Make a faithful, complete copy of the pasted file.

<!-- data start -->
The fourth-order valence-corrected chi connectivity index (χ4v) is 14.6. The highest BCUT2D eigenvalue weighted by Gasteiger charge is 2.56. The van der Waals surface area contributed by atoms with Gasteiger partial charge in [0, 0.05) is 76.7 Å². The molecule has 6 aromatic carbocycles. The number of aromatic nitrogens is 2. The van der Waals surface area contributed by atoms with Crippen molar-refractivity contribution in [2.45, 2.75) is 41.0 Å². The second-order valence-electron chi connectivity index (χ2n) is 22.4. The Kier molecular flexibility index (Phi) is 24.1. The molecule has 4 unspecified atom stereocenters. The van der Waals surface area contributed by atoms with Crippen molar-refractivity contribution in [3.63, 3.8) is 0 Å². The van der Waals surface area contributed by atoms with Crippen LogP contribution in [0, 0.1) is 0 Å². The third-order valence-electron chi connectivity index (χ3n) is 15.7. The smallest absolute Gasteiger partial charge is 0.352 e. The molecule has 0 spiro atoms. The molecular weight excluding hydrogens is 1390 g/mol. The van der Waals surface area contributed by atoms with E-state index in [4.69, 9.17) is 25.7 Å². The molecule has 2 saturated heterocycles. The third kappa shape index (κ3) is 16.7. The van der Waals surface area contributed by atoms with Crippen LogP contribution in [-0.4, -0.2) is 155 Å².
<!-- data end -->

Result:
The fourth-order valence-corrected chi connectivity index (χ4v) is 14.6. The highest BCUT2D eigenvalue weighted by Gasteiger charge is 2.56. The van der Waals surface area contributed by atoms with Gasteiger partial charge in [0, 0.05) is 76.7 Å². The molecule has 6 aromatic carbocycles. The number of aromatic nitrogens is 2. The van der Waals surface area contributed by atoms with Crippen molar-refractivity contribution in [2.45, 2.75) is 41.0 Å². The second-order valence-electron chi connectivity index (χ2n) is 22.4. The Kier molecular flexibility index (Phi) is 24.1. The molecule has 4 unspecified atom stereocenters. The van der Waals surface area contributed by atoms with Crippen molar-refractivity contribution in [3.63, 3.8) is 0 Å². The van der Waals surface area contributed by atoms with Crippen LogP contribution in [0, 0.1) is 0 Å². The third-order valence-electron chi connectivity index (χ3n) is 15.7. The smallest absolute Gasteiger partial charge is 0.352 e. The molecule has 0 spiro atoms. The molecular weight excluding hydrogens is 1390 g/mol. The van der Waals surface area contributed by atoms with E-state index in [4.69, 9.17) is 25.7 Å². The molecule has 2 saturated heterocycles. The third kappa shape index (κ3) is 16.7. The van der Waals surface area contributed by atoms with Crippen LogP contribution in [-0.4, -0.2) is 155 Å².